Let’s stop making Brittney Griner a hero. Yes, the 31-year old women’s pro basketball star has been treated badly by the Russian court. She brought less than a gram of cannabis oil into Russia in February. Got caught. Pleaded guilty. And got slammed with a nine-year sentence in a Russian prison.
Do I feel bad for her? Yes. Do I feel the sentence is too harsh? Yes, but there’s a lot about Vladimir Putin’s country that I feel is too harsh. Just ask Ukraine. Do I want us to get Griner back home? Yes. Yes. Yes. But make no mistake about it, Griner is no hero. She made her own mess. And she has put her government into a difficult spot, doing it.
Sure, there was less than a gram of cannabis oil in her possession. But Griner herself says she was warned by the Biden administration not to go to Russia. She ignored the warning and went to Russia anyway. Griner has played basketball in Yekaterinburg for the last seven years. Grew to love the place. Lived there in the offseason when the WNBA season was finished. I get all that. But this time around, her government warned her not to go for a reason she chose to ignore. It should’ve been the time to either sit out this season or go play for another country.
I think Griner was set up by the Russians. They needed a high-profile hostage to swap for Viktor Bout. Bout is an arms trafficker, reputedly responsible for many deaths. The U.S. nabbed him in Thailand in 2008. Putin has been itching to get the notorious Bout back for years. But how? Here’s how … The Russians have American hostages other than Griner. Security consultant Paul Whelan, for one. Whelan was accused of spying in 2020. He is currently serving a 16-year sentence at hard labor. But in the high-stakes swaps for hostages between Russia and the United States, Whelan is not a big enough “fish” to land Bout in a swap, cruel as that is. No, Putin needed to land someone with some celebrity attached to his or her name. And along came Brittney Griner. “Welcome to my house,” said the Russian spider to the American fly.
Griner is perhaps the best-known female basketball player in America. Maybe the world. A star in the WNBA. During the offseason, some female pro basketball stars play overseas to supplement their income. WNBA players are paid substantially less than NBA players. Griner reportedly makes $227,000 per year and she’s the WNBA’s biggest star. LeBron probably spends more than that amount on shoes every year. Some people believe that this fact makes the issue one of pay equity. It doesn’t.
Although women’s basketball has come a long way, their players pale in popularity with males stars such as Stephen Curry, LeBron James, and Kevin Durant. Despite the endless hyping of the WNBA by the TV suits, ratings for women’s basketball lag far behind ratings for the men’s game. And that — not gender — is why there’s a disparity in salaries between leagues. But although Griner will never outshine LeBron in endorsements, she’s famous enough to be a top-tier hostage Putin needs to get Bout back.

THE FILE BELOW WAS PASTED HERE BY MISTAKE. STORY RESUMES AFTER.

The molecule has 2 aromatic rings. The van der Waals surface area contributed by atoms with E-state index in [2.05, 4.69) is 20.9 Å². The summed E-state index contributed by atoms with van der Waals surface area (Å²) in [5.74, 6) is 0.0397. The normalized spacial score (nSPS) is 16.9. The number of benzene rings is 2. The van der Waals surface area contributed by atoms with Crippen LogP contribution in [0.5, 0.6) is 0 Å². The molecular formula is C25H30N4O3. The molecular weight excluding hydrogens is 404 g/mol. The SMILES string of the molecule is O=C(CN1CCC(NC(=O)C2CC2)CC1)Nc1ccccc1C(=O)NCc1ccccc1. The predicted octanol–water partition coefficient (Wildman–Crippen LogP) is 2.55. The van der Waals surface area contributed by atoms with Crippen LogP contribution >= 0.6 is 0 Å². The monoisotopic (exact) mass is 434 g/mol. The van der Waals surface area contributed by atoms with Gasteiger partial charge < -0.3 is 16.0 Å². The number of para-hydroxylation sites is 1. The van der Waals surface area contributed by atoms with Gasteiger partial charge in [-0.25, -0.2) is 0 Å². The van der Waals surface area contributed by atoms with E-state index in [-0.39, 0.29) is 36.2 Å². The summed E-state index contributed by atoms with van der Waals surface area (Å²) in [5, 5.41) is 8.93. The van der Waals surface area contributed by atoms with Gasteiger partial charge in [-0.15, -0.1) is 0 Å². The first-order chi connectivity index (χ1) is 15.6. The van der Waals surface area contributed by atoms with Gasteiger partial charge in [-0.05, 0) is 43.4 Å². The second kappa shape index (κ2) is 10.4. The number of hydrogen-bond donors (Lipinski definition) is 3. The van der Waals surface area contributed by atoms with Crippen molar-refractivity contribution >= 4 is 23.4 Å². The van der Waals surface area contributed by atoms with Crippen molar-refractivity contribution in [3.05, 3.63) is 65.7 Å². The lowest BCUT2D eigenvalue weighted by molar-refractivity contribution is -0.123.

Were the Russians tipped off that Griner would be carrying a small amount of cannabis oil in her suitcase? To me, that seems quite likely. It was no state secret that in the U.S., Griner had received medical authorization to use the oil for muscle soreness. So, the Russians must at least have guessed that Griner would be carrying cannabis oil when she arrived in Russia.
When she was caught, Griner claimed – -and still does – -that having the cannabis oil was “an honest mistake.” She says she forgot to remove the oil from her luggage before departing for Russia. The Russian judge didn’t buy it. And though Griner changed her plea to guilty and pleaded for leniency, she received a ridiculous sentence of 9½ years, including time served. Note: The sentence would have to be harsh to make the swap worthwhile. If you examine the Russian law on marijuana, you’ll understand what I mean.
Under Russian law, possession of up to six grams of cannabis is considered an administrative offense. The result is either a fine of 70 American dollars or 15 days’ imprisonment. Normally, over six grams is considered a criminal offense resulting in more severe punishment. Despite the fact that Griner had less than a gram in her possession, the Russian judge declared it a criminal offense subject to the much tougher penalty of 9½ years.
Because her infraction was ruled a criminal penalty, Griner has become a valuable enough pawn for Putin to dangle for Bout. The Biden administration has been placed under tremendous pressure to make the swap because of Griner’s celebrity. In an attempt to include Whelan in the deal, the Biden administration is trying to make a bad deal look better. But the Russians will undoubtedly wring every last ounce out of the hype surrounding Griner before agreeing to the deal. Some experts predict the haggling will go on for months before a swap is consummated. But just days after Griner’s sentencing, the Russians have indicated they’re willing to deal.
Hopefully, Griner and Whelan will be home before too long. But it’s important that we don’t come away with the wrong meaning of the swap … if and when it’s made. Griner’s foolish decision to go to Russia despite our government’s warning has placed a target on the back of any high-profile American traveling into Russia in the future.
She’s not a hero because of it.